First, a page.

22. 22. Get With The Guidelines - Pilot <ul><li>AHA New England Affiliate - Merck, PRO Partnership </li></ul><ul><li>85 of the regions’ 160 acute care hospitals currently participating </li></ul><ul><li>All three of the PRO’s using the process for 6th scope of work implementation of AMI, CHF, Atrial Fibrillation indicators </li></ul>
    23. 23. Assess CHD Treatment Rates Analyze Discharge Rates Evaluate Assessment GWTG Team Reviews Summary Reports Refine Protocol GWTG Team Identifies Areas for Improvement Implement Refined Protocol GWTG Team Coordinates Implementation of Refined Protocol Find & Support a Champion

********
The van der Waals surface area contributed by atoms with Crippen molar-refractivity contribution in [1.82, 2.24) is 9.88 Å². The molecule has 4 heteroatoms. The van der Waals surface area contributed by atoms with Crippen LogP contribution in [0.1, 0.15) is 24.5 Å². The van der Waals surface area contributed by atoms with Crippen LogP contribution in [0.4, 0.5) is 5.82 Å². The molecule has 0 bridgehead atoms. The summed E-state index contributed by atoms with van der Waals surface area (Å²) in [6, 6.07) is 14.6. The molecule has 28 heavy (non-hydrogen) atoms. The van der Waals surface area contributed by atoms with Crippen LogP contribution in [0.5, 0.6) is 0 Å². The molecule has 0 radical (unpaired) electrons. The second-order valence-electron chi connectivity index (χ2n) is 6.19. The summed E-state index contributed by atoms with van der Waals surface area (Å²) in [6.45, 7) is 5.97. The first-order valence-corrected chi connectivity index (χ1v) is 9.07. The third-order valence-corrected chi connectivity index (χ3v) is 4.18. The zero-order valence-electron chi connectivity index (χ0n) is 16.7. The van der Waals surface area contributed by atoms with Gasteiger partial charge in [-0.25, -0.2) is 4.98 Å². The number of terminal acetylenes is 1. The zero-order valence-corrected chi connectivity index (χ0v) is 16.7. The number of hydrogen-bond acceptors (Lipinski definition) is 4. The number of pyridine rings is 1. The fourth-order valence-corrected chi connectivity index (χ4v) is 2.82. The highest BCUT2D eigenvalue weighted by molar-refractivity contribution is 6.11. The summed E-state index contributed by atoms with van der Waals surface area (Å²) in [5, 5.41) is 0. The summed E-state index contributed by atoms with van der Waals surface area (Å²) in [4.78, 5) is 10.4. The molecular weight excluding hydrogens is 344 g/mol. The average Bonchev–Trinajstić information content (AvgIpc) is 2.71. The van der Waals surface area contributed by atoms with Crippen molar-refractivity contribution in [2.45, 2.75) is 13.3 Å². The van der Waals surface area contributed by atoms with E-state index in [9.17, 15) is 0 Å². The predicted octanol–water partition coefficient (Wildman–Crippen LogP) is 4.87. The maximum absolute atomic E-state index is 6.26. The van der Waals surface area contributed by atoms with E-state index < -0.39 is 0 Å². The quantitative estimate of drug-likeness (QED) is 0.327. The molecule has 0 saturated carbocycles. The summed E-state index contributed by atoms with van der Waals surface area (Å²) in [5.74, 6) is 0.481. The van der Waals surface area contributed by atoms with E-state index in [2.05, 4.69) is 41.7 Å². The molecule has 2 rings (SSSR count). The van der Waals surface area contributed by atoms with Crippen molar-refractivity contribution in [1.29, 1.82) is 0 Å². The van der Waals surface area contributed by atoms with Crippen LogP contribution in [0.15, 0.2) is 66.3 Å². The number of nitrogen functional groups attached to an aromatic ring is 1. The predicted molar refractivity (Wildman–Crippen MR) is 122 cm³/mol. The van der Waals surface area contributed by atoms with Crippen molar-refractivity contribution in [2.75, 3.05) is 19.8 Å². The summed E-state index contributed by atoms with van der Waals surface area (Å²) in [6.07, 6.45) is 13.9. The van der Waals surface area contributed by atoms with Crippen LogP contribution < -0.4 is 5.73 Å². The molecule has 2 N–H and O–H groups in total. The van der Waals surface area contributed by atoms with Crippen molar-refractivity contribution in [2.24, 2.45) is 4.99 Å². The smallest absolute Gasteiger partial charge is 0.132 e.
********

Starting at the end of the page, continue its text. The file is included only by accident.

24. 24. What are Hospital Teams Agreeing to do? <ul><li>Identify/create the hospital implementation team </li></ul><ul><li>Attend a Get With The Guidelines Meeting </li></ul><ul><li>Agree to implement the AHA discharge protocol </li></ul><ul><li>Measure baseline performance level </li></ul><ul><li>Assess level of consensus within the hospital </li></ul>
    25. 25. What are Hospital Teams Agreeing to do? <ul><li>Implement program </li></ul><ul><li>F/u recovery plan for non-participating and lagging hospitals </li></ul><ul><li>Routine follow-up with all participants to get new data & assess progress every 3-months </li></ul><ul><li>Best practice sites for advocates and preceptorships </li></ul><ul><li>Receive recognition -- add to “Buzz” </li></ul>